Students want to be a part of something that is special. They want to know what membership in this music program means. Students often wonder: Will I feel welcomed? Will I fit in? What will the musical experiences be like? Is this a group that others respect? What are the “benefits” of membership and what is the cost? In other words, is this worth it? It is beneficial to consider these inquiries when developing how and when you will communicate messages about why students should be in the music program. The social aspects of high school music participation are likely to be even more important to students who have been away from “normal” school experiences during this difficult era. Music programs should highlight how our classes and ensembles often provide a much-needed “home away from home” and a connection to students from all grade levels.
These types of messages may be another opportunity for current students to help since they may be best positioned to address these curiosities. When meeting with prospective students, I recommend including 2–3 high school students currently in your program who can help address these issues from the student’s point of view and with whom prospective students can identify. These representatives should come from contrasting grade levels, instruments/vocal backgrounds, and outside-of-music activities. For example, I would often include:
I would recommend gathering with this group of current students in advance of the meeting to discuss some of the frequent questions mentioned above and ask them to reflect on their personal journeys. To further help these “student ambassadors” prepare, you may ask them to provide some tangible examples and stories that may help future students understand how membership in this group is not only worth it, but uniquely special from other activities and classes they may be considering at the high school.
One common principle used in the marketing world is the “rule of seven” (Kruse, 2018). This guideline suggests that prospective customers (or students and families in our case) need to come in contact with the marketing message a least seven times before they will take action. While this may seem excessive, consider for a moment how many opportunities music educators may have at our disposal to communicate with prospective students. Between attending concerts, hosting joint concerts, participating in information nights, visiting middle school rehearsals, sending home letters (digital and paper), working with your guidance counselors, social media, and a new fluency with video conferencing platforms, it seems reasonable that our prospective students and families could encounter our messages seven times (or more) throughout the course of the year.
In light of this, I recommend that music teachers think about the process of marketing (and ultimately recruitment) as an ongoing, year-long, process rather than consolidating communications into the window of a “recruitment season.” For my program, our efforts began in the fall when we hosted a side-by-side pep-band experience. Next, the high school ensembles performed for the whole middle school and I began visiting the middle school classes. During these visits I would conduct or provide clinics when possible. By the winter, I typically attended at least one middle school concert, hosted parent and student informational events (at the middle school) and began presenting about the various aspects of the high school programs and the typical concerns addressed earlier in this article. By the time enrollment came in the spring semester, I brought current students to the middle school and also hosted the middle school ensembles for joint concerts (at these events, I also spoke to parents and students). Next, I sent home physical welcome letters along with communication from our booster parents. Finally, our boosters continuously updated our social media pages throughout the year. All of these efforts were designed with the goal to maintain a positive, constructive, and welcoming presence of our program rather than swooping in like a sleazy salesman only during the course enrollment period. While many of these events will come in different forms this year, I would encourage directors to find creative ways to stay present and proactive. Students in your current program will likely have several ideas to help during this time and this even has the potential to become a creative virtual class project.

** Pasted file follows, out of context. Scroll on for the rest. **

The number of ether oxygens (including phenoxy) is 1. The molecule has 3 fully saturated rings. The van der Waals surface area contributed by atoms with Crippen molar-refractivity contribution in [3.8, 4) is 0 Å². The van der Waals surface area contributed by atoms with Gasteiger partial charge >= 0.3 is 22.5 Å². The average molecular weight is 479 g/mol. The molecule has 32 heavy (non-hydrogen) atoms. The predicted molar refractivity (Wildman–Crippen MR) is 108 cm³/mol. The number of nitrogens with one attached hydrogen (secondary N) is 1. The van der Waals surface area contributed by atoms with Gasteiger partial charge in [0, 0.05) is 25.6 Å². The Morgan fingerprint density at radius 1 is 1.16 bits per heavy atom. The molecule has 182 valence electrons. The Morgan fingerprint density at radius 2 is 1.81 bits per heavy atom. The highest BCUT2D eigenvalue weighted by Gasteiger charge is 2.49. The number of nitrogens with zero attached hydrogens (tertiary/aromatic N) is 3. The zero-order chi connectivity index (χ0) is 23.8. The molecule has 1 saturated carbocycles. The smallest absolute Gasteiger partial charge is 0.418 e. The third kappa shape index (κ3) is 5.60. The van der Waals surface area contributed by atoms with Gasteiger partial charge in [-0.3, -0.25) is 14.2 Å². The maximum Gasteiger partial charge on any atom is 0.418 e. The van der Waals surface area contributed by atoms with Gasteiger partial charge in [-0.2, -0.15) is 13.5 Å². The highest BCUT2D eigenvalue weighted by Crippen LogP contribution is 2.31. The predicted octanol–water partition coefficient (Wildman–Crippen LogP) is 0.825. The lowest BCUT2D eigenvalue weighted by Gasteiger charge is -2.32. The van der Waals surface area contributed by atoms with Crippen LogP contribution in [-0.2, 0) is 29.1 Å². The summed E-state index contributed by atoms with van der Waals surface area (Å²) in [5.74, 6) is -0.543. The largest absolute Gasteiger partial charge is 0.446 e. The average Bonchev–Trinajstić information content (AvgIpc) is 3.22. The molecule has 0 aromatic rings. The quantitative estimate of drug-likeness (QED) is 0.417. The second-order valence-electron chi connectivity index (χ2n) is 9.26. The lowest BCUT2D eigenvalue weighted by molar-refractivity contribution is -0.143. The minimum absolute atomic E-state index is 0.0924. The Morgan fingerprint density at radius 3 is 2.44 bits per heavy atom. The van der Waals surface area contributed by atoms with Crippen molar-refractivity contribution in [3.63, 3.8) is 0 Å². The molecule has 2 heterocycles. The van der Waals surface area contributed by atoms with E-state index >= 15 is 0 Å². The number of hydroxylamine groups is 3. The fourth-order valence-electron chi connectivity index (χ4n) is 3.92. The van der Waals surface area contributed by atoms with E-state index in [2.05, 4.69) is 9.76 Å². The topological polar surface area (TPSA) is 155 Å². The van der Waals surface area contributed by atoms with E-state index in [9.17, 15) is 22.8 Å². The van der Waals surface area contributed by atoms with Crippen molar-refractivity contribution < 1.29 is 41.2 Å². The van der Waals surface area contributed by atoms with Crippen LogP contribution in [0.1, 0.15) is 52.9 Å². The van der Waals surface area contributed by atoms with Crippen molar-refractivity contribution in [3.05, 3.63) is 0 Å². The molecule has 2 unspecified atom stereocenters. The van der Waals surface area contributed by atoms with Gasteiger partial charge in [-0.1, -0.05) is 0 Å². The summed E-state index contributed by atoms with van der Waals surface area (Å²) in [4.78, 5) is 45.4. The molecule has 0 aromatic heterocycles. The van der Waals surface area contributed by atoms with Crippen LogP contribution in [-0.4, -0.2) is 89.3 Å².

The transition between middle school and high school can be a vulnerable time for music program enrollment. However, well-prepared music teachers have the ability to reshape the attrition trend. When music teachers have a solid grasp on their students’ and parents’ perceptions and concerns, they can use that information to develop a marketing effort to break down obstacles and welcome students into the program. In addition to preparing solutions and communicating benefits of membership, the key is developing a year-long marketing strategy that positions your music program as a welcoming group of students who play a vital role in the culture of the high school. This approach not only facilitates the “rule of seven,” but will also help prospective members see the high school program as a consistent supportive presence long before the enrollment season begins. During this turbulent time in schools, students need to hear this message more than ever.
Fredricks, J. A., & Eccles, J. S. (2006). Extracurricular involvement and adolescent adjustment: Impact of duration, number of activities, and breadth of participation. Applied Developmental Science, 10(3), 132-146. doi:10.1207/s1532480xads1003_3
Kruse, K. (2018). Rule of 7: How social media crushes old school marketing. Retrieved October 3, 2019, from https://www.krusecontrolinc.com/rule-of-7-how-social-media-crushes-old-